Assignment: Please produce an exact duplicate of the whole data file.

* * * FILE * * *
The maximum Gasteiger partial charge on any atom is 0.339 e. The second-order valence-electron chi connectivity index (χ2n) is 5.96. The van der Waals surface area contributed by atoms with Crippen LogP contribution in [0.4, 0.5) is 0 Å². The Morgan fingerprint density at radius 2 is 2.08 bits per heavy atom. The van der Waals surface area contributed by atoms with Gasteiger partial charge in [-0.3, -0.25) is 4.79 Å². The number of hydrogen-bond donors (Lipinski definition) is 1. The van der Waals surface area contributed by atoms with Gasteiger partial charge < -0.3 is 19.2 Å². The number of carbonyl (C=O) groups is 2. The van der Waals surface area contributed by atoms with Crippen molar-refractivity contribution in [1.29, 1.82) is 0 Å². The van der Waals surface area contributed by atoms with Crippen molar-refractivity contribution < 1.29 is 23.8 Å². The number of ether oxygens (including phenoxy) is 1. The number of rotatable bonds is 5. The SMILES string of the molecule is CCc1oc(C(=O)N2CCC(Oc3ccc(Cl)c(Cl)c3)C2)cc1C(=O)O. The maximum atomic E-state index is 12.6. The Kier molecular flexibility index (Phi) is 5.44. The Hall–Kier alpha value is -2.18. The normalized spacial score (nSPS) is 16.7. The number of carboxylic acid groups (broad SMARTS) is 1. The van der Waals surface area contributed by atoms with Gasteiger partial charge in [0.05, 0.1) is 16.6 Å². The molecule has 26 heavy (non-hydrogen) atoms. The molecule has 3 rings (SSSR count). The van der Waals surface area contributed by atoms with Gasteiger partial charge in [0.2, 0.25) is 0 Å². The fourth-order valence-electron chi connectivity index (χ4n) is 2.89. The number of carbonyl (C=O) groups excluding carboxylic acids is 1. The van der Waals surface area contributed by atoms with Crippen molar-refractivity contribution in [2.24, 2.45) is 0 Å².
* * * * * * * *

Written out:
The maximum Gasteiger partial charge on any atom is 0.339 e. The second-order valence-electron chi connectivity index (χ2n) is 5.96. The van der Waals surface area contributed by atoms with Crippen LogP contribution in [0.4, 0.5) is 0 Å². The Morgan fingerprint density at radius 2 is 2.08 bits per heavy atom. The van der Waals surface area contributed by atoms with Gasteiger partial charge in [-0.3, -0.25) is 4.79 Å². The number of hydrogen-bond donors (Lipinski definition) is 1. The van der Waals surface area contributed by atoms with Gasteiger partial charge < -0.3 is 19.2 Å². The number of carbonyl (C=O) groups is 2. The van der Waals surface area contributed by atoms with Crippen molar-refractivity contribution in [1.29, 1.82) is 0 Å². The van der Waals surface area contributed by atoms with Crippen molar-refractivity contribution < 1.29 is 23.8 Å². The number of ether oxygens (including phenoxy) is 1. The number of rotatable bonds is 5. The SMILES string of the molecule is CCc1oc(C(=O)N2CCC(Oc3ccc(Cl)c(Cl)c3)C2)cc1C(=O)O. The maximum atomic E-state index is 12.6. The Kier molecular flexibility index (Phi) is 5.44. The Hall–Kier alpha value is -2.18. The normalized spacial score (nSPS) is 16.7. The number of carboxylic acid groups (broad SMARTS) is 1. The van der Waals surface area contributed by atoms with Gasteiger partial charge in [0.05, 0.1) is 16.6 Å². The molecule has 26 heavy (non-hydrogen) atoms. The molecule has 3 rings (SSSR count). The van der Waals surface area contributed by atoms with Gasteiger partial charge in [0.2, 0.25) is 0 Å². The fourth-order valence-electron chi connectivity index (χ4n) is 2.89. The number of carbonyl (C=O) groups excluding carboxylic acids is 1. The van der Waals surface area contributed by atoms with Crippen molar-refractivity contribution in [2.24, 2.45) is 0 Å².